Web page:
The purpose of this study is to compare online and in-store shoppers motivations based on product type.
Means-end approach was used to extract motivational factors that drive shoppers channel choice for hedonic and utilitarian products. A total of 100 respondents were interviewed using laddering technique. Hierarchical virtual maps were constructed to determine values associated with attributes and consequences identified by the consumer.
Shopping motivations differed for online and in-store shoppers based on product type. Variety, value for money and delivery were important attributes for online shoppers. In-store shoppers looked for social interaction and personalized attention. Convenience, affordability and gratification were unique online consequences, while nostalgia and loyalty benefits were specific to in-store hedonic purchases. Self-confidence, availability of wider choices and in-store shopping experience were the values sought for hedonic products. Control of shopping experience was the desired value for utilitarian purchases irrespective of channels.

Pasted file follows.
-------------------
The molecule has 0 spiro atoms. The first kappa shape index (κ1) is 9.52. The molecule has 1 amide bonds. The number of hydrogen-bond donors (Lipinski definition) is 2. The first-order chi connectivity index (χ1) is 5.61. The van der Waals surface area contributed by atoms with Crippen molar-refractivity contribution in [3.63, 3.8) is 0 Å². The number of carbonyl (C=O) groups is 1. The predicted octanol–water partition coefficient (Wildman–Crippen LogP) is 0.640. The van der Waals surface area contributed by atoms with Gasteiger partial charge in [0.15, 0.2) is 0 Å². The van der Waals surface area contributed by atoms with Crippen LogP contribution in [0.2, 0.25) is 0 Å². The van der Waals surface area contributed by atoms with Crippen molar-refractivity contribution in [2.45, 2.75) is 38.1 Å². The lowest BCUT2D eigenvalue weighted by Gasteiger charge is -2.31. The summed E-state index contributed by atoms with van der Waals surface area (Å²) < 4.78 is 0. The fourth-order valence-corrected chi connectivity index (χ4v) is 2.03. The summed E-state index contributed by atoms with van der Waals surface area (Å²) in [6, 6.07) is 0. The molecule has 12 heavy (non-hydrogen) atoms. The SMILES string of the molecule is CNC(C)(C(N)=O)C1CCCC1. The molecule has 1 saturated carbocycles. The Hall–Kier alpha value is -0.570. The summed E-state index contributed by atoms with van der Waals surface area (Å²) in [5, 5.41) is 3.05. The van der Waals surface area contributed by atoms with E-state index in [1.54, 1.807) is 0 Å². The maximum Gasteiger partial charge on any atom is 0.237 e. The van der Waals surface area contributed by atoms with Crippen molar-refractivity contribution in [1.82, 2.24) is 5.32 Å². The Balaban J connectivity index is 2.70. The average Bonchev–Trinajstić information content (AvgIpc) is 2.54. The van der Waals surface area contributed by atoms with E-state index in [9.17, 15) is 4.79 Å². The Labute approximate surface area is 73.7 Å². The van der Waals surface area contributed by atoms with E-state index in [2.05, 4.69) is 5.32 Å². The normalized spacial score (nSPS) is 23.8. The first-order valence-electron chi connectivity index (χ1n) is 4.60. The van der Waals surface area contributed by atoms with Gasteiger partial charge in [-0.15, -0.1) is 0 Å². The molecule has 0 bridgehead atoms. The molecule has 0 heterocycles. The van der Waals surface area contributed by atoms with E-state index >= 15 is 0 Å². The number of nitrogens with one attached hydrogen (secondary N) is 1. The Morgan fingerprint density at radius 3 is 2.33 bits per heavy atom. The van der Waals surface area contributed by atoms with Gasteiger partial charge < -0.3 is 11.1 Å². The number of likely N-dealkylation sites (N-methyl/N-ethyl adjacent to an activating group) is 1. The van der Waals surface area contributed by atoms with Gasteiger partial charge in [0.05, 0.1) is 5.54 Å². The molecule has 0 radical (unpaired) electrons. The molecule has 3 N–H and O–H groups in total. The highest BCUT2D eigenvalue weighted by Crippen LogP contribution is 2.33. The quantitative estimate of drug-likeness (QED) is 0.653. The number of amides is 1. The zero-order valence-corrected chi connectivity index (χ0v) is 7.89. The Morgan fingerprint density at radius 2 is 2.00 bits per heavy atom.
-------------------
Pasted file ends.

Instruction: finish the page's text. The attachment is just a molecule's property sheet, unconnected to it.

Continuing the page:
This study contributes to shopping motivation research by comparing motives of online and in-store shoppers for hedonic and utilitarian products.
Retailers need to enhance online trust and strengthen in-store customer service for hedonic products. They should also work on the online delivery capabilities and in-store personalized services for utilitarian purchases.
Prior research on deconstructing channel choice motivations based on product type is sparse. This paper uses hierarchy of means-end elements to illustrate attributes and consequences that drive consumer motives and values.
Haridasan, A. and Fernando, A. (2018), "Online or in-store: unravelling consumer’s channel choice motives", Journal of Research in Interactive Marketing, Vol. 12 No. 2, pp. 215-230. https://doi.org/10.1108/JRIM-07-2017-0060Download as .RIS
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